Most agree a business improvement district to maintain and market White Flint/North Bethesda will be an essential component for whatever the place ends up being called.
Some on the county committee charged with setting up that organization feel they’ve been left out of a key recent discussion raging between the area’s major developers.
In a letter to the White Flint Downtown Advisory Committee, a group of some of those developers expressed its new goal to expand the area past the boundaries of the White Flint Sector Plan, potentially into the City of Rockville.
In a letter from the White Flint Partnership, the developers behind some of the area’s biggest projects (Pike & Rose, White Flint Mall and North Bethesda Market included) said identifying the area as a larger Rockville Pike District will mean better retail marketability on par with Rosslyn or Tysons.
“I think it’s a little bit backdoor,” said Downtown Committee member Bob Daley, general manager of the Bethesda North Marriott.
“I mostly agree with the concept. I’m not saying I do or I don’t but I’m a little concerned when this is so developer-driven,” said committee member and resident Paul Meyer. “It’s like they’re saying, ‘By the way, here’s the new name of where you live,’ and it’s done by someone who lives in downtown D.C. If this is going to be developer driven without much input from residents, you’re going to get a lot of pushback.”
The county set up the Downtown Advisory Committee last year and the County Council confirmed its first batch of members to pave the way for an official business improvement or urban district to serve the rapidly transforming area. That organization — similar to the Bethesda Urban Partnership in downtown Bethesda — would promote the area’s businesses, organize large events, landscape roadside right-of-ways and provide other maintenance with funding from special taxes or another source, such as parking fees.
The committee was on its way to completing its first major project — creating a MetroWhiteFlint.org that would act as the official website for White Flint, with restaurant and retail listings, a history of the area and a development map.
But when Bethesda-Chevy Chase Regional Services Director Ken Hartman sent out a logo for the site in April, representatives from Federal Realty Investment Trust said they disagreed with branding the place as “White Flint.”
Federal Realty’s Evan Goldman proposed the idea of a larger “Pike District” that would allow the White Flint name to carry on in some places and new neighborhood names to emerge elsewhere.
Eventually, Federal Realty got buy-in from the property owners in the Partnership — including White Flint Mall-owning Lerner Enterprises — and the group sent its recommendations to the Downtown Advisory Committee for its meeting on Tuesday morning.
That prompted a discussion of who is determining the future of White Flint/North Bethesda. Some also asked what benefits a larger district would bring, beyond a bigger market for property owners to pitch to retail targets.
“Until somebody tells me why, I am totally uninterested,” said resident and committee member Bernie Meyers.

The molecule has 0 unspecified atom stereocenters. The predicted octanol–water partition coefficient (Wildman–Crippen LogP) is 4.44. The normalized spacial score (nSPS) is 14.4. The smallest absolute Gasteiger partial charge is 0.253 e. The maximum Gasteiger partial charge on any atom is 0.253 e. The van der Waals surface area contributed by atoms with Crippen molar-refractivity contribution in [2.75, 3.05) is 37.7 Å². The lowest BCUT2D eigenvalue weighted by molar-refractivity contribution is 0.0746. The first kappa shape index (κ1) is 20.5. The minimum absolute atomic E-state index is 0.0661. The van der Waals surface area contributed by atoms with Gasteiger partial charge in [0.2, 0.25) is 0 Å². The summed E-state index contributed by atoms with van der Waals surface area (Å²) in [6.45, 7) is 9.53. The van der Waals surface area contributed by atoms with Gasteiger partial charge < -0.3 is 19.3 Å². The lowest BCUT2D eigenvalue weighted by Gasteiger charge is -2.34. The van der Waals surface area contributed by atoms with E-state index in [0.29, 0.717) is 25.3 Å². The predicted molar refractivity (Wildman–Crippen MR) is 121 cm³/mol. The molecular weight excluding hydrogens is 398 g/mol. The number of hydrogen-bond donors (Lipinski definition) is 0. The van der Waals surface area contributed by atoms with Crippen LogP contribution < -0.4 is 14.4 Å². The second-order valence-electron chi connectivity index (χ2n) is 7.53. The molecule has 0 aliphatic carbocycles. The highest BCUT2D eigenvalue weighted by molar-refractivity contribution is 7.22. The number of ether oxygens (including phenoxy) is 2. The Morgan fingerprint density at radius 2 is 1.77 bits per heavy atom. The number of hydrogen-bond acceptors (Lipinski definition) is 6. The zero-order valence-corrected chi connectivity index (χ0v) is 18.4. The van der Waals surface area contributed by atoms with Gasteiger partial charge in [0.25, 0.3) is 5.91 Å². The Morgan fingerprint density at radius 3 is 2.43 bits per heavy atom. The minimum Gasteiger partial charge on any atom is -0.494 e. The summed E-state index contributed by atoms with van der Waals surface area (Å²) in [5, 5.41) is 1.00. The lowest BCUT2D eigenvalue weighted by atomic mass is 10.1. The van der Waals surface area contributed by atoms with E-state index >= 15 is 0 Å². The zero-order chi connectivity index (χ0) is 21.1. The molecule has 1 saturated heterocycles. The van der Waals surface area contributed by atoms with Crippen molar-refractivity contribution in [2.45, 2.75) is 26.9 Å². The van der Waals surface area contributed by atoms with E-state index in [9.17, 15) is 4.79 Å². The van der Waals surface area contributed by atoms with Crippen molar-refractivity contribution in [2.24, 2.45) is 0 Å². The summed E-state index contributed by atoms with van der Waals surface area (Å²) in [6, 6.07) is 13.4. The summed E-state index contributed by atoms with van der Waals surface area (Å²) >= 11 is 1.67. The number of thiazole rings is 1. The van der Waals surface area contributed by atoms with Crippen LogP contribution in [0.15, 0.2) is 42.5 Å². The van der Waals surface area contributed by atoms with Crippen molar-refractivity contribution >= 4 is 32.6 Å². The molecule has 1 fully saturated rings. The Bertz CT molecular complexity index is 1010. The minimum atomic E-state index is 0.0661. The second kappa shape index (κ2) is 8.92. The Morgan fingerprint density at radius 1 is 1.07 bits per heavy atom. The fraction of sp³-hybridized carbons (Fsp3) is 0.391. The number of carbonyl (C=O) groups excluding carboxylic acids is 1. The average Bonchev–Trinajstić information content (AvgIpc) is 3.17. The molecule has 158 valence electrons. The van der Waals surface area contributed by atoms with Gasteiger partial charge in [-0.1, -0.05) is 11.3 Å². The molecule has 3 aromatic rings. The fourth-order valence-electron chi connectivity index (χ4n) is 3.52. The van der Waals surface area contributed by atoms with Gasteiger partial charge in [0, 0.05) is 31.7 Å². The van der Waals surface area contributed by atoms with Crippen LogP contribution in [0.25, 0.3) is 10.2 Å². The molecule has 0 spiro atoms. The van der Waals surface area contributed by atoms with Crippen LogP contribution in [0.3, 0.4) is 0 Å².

Expanding the area would mean the committee must go back to the County Council to change its resolution. It also mean’s the group’s website efforts are paused, for now.
Still, the proposal seemed to garner support from many on the committee, even from those who said they disliked the way the Partnership went about it.
Lindsay Hoffman, executive director of the Friends of White Flint, said an expanded business improvement district could provide more revenue sources necessary to provide services.
“Indirectly, there’s a big positive impact. You have a larger area that’s more visible. It’s more identifiable,” said committee member Cliff Cohen. “When you go out to market it nationally, you have something that makes it more possible to be successful.”
Meyers interjected to ask how that helps residents.
“If you want nice tenants or you want good shops,” Cohen said. “This is the big picture. And in the little picture, the neighborhoods don’t change.”
Andy Shulman, who represents the Bethesda-Chevy Chase Chamber on the committee, said the recent developer movement on branding could be viewed as an accomplishment of the committee.
“For a year, this group has had one hand tied behind their back. For six or seven years, we’ve been waiting for the Partnership to do something together,” Shulman said. “That was the whole idea, that they were going to work together to determine what that would be. When they couldn’t, we said, ‘OK, we’ll do it.’ And they said, ‘Wait a minute, we’ll get our things together and take another look.’”
Goldman is expected to give a presentation on the Pike District concept at the committee’s July meeting. Hartman said he didn’t expect final recommendations to come until September.
Meanwhile, the Partnership said it’s working with its own consultant to come up with a few name choices.
And the idea of expanding the area into the City of Rockville faces a number of challenges. No formal communication with the City of Rockville has been made, but Hartman said it seems doubtful that an official business improvement district could extend past municipal boundaries.
If the Downtown Advisory Committee endorses the idea, it would likely want to help define the neighborhoods within the larger district.
“What we have to focus on is what do we want? Do we want to go forward with the recommendation from the Partnership,” asked committee member Tara Flynn. “I too bristle when things are said in a way that sounds like they’re happening, rather than we are here to think about what we as a committee want to do.”